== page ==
In that moment, on a beautiful sunny day on a remote trail in the Sierra Nevada mountains somewhere in northern Colombia, I suddenly found myself questioning whether I would spend the rest of my life with Ashley by my side, or the rest of my life mourning her death.
We had set off for a month to travel through Colombia. When we first arrived, we meandered through some of the streets and markets, at some point we caught wind of a lesser-known six-day hike to La Ciudad Perdida, an ancient city deep in the jungle that encircled the nearby mountains. We are always up for an adventure, so we took on the challenge.
Our adventure began with a three-hour drive up the mountainside just to get to our starting point. Our guides happily assured us we were arriving under a good omen because our land rover only got stuck once, and just three of our fellow hikers vomited from the drive in. We hesitantly accepted their optimistic view of the events as we jumped off the truck.
We began our trek and were struck by the fact that we were constantly surrounded by the lush beauty of the jungle everywhere we looked, as we plunged deeper and deeper into the thick canopy. In this jungle, you are always wet as it rained every day around 3 pm. We also had multiple river crossings every day, so – as fun as it was – there was always a sense of urgency because we needed to get to the next camp on time or we would risk not being able to cross the river. Our guides had told us that the river was capable of rising 3 feet per hour, so we were racing not just to keep our socks dry but to get to safety.
Late in the afternoon of our third day on this hike, Ashley noticed she had blood in her urine – even before the days of Dr. Google, we knew that was not a good sign. We had been told the trek took four days to get in, and another two days to get out. Despite Ashley’s unwelcome medical development, we agreed to continue pushing forward. We resumed our expedition and arrived at La Ciudad Predida – The Lost City, and even now – knowing the perils that we were about to face, I admit that it was one of the most breathtaking things I have ever seen in my life. The intrinsic sense of accomplishment that accompanied the magnificent view was unexpected, but I welcomed it.
As we prepared for our journey back and left camp in the morning Ashley’s conditions were worsening. We had fallen behind, and suddenly we were alone; we were separated from the rest of our group. Ashley began to cry. She was in severe pain, and she was frightened; she didn’t know what was wrong.
So much goes through your head at this moment: Is it an infection, malaria, a parasite, some weird undiscovered virus? And then suddenly things got much worse, she collapsed entirely. I froze for a moment. Could this be it? I thought. Is she going to die right here in the middle of the jungle? My vision for our future was being fundamentally shaken for the first time since I met her. My brain was on fire with questions and the fear of so many unknowns.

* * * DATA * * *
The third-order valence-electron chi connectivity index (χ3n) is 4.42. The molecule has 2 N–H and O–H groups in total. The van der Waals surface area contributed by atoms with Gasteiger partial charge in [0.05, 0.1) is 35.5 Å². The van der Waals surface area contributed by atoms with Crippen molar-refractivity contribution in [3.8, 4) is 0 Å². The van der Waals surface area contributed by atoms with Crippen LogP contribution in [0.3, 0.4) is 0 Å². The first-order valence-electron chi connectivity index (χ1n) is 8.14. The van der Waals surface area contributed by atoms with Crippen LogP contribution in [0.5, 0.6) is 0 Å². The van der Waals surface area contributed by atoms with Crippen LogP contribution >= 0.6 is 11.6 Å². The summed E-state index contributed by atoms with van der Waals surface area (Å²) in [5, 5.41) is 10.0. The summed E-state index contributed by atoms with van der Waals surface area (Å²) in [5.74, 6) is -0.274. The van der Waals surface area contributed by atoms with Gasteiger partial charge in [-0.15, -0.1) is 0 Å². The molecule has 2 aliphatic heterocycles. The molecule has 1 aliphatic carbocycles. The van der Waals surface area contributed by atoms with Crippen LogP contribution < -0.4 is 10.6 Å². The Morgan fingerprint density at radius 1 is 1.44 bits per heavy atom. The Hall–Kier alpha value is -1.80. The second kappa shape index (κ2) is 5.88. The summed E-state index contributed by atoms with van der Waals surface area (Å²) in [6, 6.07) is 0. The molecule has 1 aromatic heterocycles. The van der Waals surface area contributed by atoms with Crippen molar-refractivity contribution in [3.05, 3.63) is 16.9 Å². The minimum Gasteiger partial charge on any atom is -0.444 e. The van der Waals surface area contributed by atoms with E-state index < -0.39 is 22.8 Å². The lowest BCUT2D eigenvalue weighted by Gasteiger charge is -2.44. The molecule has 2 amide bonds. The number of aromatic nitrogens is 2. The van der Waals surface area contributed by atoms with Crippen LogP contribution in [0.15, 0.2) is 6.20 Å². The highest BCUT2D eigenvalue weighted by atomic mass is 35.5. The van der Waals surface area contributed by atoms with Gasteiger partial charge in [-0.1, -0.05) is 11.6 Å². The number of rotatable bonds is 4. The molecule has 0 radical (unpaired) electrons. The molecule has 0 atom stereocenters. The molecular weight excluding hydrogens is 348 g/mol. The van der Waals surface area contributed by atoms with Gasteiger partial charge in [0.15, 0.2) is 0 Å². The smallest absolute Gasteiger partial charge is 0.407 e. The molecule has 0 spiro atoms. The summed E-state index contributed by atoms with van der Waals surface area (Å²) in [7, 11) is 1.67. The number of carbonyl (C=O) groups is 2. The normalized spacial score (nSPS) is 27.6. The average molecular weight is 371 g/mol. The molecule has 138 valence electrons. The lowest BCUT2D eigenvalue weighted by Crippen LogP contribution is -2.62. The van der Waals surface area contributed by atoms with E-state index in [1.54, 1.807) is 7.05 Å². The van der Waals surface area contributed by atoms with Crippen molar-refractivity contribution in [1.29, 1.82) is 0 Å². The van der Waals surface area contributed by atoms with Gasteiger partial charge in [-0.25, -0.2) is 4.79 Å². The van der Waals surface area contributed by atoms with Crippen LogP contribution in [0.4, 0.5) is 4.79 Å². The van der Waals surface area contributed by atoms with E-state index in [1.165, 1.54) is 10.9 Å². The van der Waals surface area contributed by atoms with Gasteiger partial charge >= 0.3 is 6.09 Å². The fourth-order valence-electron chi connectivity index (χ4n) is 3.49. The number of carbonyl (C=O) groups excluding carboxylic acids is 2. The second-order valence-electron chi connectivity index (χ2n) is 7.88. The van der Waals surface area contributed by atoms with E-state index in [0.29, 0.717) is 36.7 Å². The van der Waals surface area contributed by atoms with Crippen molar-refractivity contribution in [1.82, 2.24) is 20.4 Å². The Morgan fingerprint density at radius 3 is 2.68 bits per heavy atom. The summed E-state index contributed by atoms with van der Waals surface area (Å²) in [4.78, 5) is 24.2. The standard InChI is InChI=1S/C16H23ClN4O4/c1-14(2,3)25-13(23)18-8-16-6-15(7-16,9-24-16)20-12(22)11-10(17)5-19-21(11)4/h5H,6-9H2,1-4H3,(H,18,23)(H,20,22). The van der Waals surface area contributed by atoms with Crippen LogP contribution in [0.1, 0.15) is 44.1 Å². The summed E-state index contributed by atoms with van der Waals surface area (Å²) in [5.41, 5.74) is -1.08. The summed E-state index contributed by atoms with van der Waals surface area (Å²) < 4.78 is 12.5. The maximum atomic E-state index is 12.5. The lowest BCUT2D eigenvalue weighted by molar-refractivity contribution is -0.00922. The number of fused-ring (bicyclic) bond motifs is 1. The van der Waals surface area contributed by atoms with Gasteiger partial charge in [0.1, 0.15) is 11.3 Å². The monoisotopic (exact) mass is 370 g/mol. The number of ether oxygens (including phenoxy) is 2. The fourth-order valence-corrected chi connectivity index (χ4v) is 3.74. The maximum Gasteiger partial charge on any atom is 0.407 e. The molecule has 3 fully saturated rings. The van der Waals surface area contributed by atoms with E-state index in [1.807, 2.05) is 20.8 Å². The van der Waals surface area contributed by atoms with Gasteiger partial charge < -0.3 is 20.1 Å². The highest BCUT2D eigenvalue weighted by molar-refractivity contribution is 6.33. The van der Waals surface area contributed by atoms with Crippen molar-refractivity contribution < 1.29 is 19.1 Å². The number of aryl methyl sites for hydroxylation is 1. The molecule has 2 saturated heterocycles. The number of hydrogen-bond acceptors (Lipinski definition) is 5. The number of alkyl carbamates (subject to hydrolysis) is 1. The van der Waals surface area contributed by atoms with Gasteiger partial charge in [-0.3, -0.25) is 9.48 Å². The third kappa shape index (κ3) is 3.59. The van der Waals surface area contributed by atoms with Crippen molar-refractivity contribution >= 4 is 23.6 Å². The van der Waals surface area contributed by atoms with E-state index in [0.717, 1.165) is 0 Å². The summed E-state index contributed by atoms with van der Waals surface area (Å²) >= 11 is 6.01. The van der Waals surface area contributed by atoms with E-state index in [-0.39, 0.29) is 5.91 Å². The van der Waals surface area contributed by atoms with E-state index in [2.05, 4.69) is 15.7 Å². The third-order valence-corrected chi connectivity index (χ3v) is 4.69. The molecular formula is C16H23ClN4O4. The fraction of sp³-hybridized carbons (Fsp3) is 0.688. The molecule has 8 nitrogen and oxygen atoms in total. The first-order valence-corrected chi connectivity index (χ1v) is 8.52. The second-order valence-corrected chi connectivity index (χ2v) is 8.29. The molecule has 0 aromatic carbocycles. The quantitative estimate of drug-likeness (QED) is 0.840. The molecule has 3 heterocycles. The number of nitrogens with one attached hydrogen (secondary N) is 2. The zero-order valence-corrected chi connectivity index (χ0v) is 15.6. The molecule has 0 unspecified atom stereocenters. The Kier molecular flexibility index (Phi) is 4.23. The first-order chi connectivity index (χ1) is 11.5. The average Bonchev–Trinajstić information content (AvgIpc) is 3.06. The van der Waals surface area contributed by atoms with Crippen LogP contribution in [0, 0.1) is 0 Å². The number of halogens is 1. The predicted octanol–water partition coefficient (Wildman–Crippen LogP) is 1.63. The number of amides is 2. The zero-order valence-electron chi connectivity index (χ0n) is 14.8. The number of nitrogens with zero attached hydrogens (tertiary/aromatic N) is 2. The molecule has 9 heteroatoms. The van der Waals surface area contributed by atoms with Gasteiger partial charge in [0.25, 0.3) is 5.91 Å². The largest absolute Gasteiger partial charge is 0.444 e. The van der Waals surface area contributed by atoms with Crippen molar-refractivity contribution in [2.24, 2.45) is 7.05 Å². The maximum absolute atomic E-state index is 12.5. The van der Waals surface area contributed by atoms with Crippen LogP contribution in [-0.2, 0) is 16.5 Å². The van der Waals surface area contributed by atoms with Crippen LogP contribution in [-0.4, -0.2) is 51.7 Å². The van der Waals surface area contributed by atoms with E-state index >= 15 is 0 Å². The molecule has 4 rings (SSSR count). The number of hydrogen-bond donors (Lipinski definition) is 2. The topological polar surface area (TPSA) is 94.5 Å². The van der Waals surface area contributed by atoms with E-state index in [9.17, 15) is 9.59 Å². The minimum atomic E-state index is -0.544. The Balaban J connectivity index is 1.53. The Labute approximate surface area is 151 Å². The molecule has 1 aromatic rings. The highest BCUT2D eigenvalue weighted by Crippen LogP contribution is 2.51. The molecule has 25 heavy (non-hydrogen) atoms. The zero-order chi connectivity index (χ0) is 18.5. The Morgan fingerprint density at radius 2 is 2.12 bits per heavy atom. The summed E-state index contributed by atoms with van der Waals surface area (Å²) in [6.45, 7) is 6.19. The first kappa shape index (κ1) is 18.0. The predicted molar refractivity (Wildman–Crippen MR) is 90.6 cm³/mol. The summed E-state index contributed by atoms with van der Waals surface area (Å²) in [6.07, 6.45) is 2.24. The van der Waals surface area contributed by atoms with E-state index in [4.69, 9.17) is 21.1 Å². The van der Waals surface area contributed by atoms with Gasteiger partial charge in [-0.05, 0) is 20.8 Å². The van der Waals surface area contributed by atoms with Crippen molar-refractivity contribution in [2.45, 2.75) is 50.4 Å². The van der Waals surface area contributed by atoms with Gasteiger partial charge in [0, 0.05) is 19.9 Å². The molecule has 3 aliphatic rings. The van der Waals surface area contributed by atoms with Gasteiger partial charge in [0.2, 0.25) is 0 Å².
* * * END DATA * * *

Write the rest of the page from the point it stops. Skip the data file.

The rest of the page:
Ashley regained consciousness and was immediately sick to her stomach. I could see she was in so much pain she just would not be able to continue. I knew that not far ahead there was a small village – and when I say “small village,” I mean: there were like four huts. I bolted. I had never run that fast in my life to that point, and I have never run that fast since. I left her there alone in the jungle and ran to the village for help. I returned with water, a man, and a donkey. The man helped me load Ashley onto the donkey, and all our bags onto me – that’s right I became the donkey – and we set off together back out of the jungle.
After four hours on foot of me chasing after Ashley on her donkey, we finally arrived at the safe house where we had started the trek. The local women took Ashley in and began treating her with medicines we had never seen and couldn’t identify. She was in and out of consciousness. At this point, we had no choice but to put her life in their hands, and to have blind faith in the kindness of strangers.
After a bit of rest, and another three-hour truck ride, we were brought to another slightly-less-tiny village (this one had five huts). I yelled to the driver asking him to take us to a hospital. It was then I noticed there was a red cross painted on the shack we had pulled up to; he had brought us to a hospital. We were met by a doctor soon after, and we were told that Ashley had a terrible urinary infection. She was treated with antibiotics and given some proper rest, and she was feeling better in just a few short days. I’ve never been more grateful to see her smile than I was at that moment when we realized she was going to be OK.
We were forced to find a solution when there seemed to be none.
We were forced to trust in the kindness of strangers.
And we discovered that love will conquer all.
I have never been so scared in my life. That jungle showed me exactly what true love feels like, and how when we are faced with a problem, we always have a choice: give up, or rise up. You choose.